A laboratory will measure the amount of PD-L1 in a patient’s tumor sample. The higher the amount, the more PD-L1 “positive” that cancer is. The laboratory then gives that cancer a score called a PD-L1 “combined positive score” (CPS). From now on, this will be referred to simply as the “PD-L1 score”. The laboratory ranks the cancer as having a PD-L1 score greater than 1 (>1), a PD-L1 score greater than 5 (>5), or a PD-L1 score greater than 10 (>10). The more PD-L1 that is made, the higher the PD-L1 score.

The higher the PD-L1 score, the better chance that an immune checkpoint inhibitor will work. Numerous studies have repeatedly shown that immune checkpoint inhibitors in the setting of tumors with low/negative PD-L1 scores are not effective.


TMB  stands for ‘tumor mutation burden”. This is the total number of mutations (changes) found in the DNA of cancer cells. The number is reported as “mutations per megabase” or “mut/Mb.” A high TMB score is generally greater than or the same as 10 mut/Mb. MSI-H tumors are ‘hypermutated’ and have very high TMB scores. However, some tumors that are not MSI-H (called MSS, or microsatellite stable) also have high TMB scores. Some studies suggest that the higher the TMB score, the higher the chance that immunotherapy checkpoint inhibitors will be effective.


For NTRK (“entrek”), we talk about NTRK gene fusions (“entrek jean fyoo-zhuns”). In a gene fusion, pieces of genes from 2 different areas join together in an unusual way. In the NTRK gene fusion (often simply called an NTRK fusion), a piece of the NTRK gene joins with another piece of gene. NTRK fusions lead to unusual (abnormal) TRK ( “trek”) proteins, and these abnormal proteins can cause cancer cells to grow.

Although generally rare, NTRK fusions can be found in stomach cancer (<1% of all gastroesophageal cancers). If a tumor contains an NTRK fusion, patients usually respond very well to NTRK-targeted therapy.

Biomarker Associated Treatments Overview

The way that physicians use biomarkers to guide patient treatment is shown below.



HER2 testing should be done at the time of diagnosis or as soon as possible before treatment.

For patients with HER2-positive cancer, trastuzumab is usually given along with chemotherapy as the first line of attack. Pembrolizumab can also be added to this first therapy course, but patients seem not to benefit much unless a PD-L1 score is 10 or higher (see PD-L1 and MSI below).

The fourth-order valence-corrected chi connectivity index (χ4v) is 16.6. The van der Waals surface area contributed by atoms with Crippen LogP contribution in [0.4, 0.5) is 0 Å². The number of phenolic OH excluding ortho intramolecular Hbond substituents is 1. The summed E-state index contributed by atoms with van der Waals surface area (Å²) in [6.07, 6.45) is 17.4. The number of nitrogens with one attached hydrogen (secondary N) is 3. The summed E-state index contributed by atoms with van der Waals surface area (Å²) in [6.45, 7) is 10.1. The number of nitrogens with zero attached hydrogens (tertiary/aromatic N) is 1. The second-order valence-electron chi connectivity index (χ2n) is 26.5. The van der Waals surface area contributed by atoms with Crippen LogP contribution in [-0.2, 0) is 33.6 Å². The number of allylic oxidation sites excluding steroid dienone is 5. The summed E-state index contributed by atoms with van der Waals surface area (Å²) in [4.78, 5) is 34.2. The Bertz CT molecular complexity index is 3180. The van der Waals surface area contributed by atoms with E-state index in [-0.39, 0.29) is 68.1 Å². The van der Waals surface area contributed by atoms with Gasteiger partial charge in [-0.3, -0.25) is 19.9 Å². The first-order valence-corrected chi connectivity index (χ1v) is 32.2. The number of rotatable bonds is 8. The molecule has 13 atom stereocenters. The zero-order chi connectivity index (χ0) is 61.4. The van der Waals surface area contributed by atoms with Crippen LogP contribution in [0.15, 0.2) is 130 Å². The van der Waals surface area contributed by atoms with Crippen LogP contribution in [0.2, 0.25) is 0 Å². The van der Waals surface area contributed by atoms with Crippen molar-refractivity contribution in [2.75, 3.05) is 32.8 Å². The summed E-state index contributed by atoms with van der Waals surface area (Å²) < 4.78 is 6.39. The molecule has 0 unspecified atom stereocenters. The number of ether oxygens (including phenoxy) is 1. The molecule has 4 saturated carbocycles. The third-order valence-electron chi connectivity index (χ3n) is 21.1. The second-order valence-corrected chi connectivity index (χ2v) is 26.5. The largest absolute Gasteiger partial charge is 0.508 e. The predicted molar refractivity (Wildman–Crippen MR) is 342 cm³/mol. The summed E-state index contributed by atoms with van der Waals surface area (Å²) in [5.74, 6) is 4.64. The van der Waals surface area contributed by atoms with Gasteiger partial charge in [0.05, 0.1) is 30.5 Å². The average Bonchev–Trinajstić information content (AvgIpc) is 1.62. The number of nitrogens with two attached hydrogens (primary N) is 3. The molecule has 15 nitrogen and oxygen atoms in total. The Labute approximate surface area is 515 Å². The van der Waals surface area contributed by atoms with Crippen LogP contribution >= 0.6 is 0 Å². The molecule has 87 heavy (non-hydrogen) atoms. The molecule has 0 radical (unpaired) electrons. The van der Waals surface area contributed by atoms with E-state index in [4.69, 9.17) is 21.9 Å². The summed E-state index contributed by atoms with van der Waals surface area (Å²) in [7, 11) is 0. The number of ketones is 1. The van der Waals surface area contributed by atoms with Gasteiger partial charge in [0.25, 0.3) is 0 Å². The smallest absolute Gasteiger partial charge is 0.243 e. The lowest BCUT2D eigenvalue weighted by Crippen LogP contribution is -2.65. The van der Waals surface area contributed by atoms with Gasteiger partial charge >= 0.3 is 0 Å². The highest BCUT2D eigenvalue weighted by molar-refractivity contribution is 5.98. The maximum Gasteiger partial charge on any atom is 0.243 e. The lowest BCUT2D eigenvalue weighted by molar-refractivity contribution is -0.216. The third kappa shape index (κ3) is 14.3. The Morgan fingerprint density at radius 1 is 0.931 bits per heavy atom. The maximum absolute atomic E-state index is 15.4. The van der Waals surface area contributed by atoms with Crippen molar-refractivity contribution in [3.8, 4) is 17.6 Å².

If the first line of attack with trastuzumab + chemotherapy does not work, fam-trastuzumab deruxtecan-nxki is the next (second) line of attack. Fam-trastuzumab deruxtecan-nxki is trastuzumab linked with a drug that blocks DNA copying in cancer cells and kills them. Fam-trastuzumab deruxtecan-nxki is called an “antibody-drug conjugate”)


As the first line of attack, patients with HER2-negative cancers are treated with a chemotherapy regimen—combined with nivolumab if the patient tumor has the required PD-L1 score. Go to PD-L1 below.

A different chemotherapy regimen is usually used in the next (second) line of attack.


PD-L1 and MSI/MMR testing should be done along with HER2 at the time of diagnosis or as soon as possible before treatment.

HER2-negative status often pairs with higher tumor PD-L1 levels (amounts).

Preferred first-line treatments for patients with HER2-negative gastric cancer include nivolumab combined with chemotherapy for tumors with a PD-L1 score of 5 or more. Nivolumab may also be helpful for tumors with a PD-L1 score of less than 5 if it looks like the patient has very few treatment options. This could be talked over with the treating physician.

Treatment with pembrolizumab/nivolumab is based on testing for MSI/MMR, PD-L1, or high tumor mutation burden (TMB)


PD-L1 and MSI/MMR testing should be done along with HER2 at the time of diagnosis or as soon as possible before treatment. MSI-H tumors should receive checkpoint inhibitor with either nivolumab or pembrolizumab, with or without chemotherapy (discussion with the oncologist regarding this decision is necessary)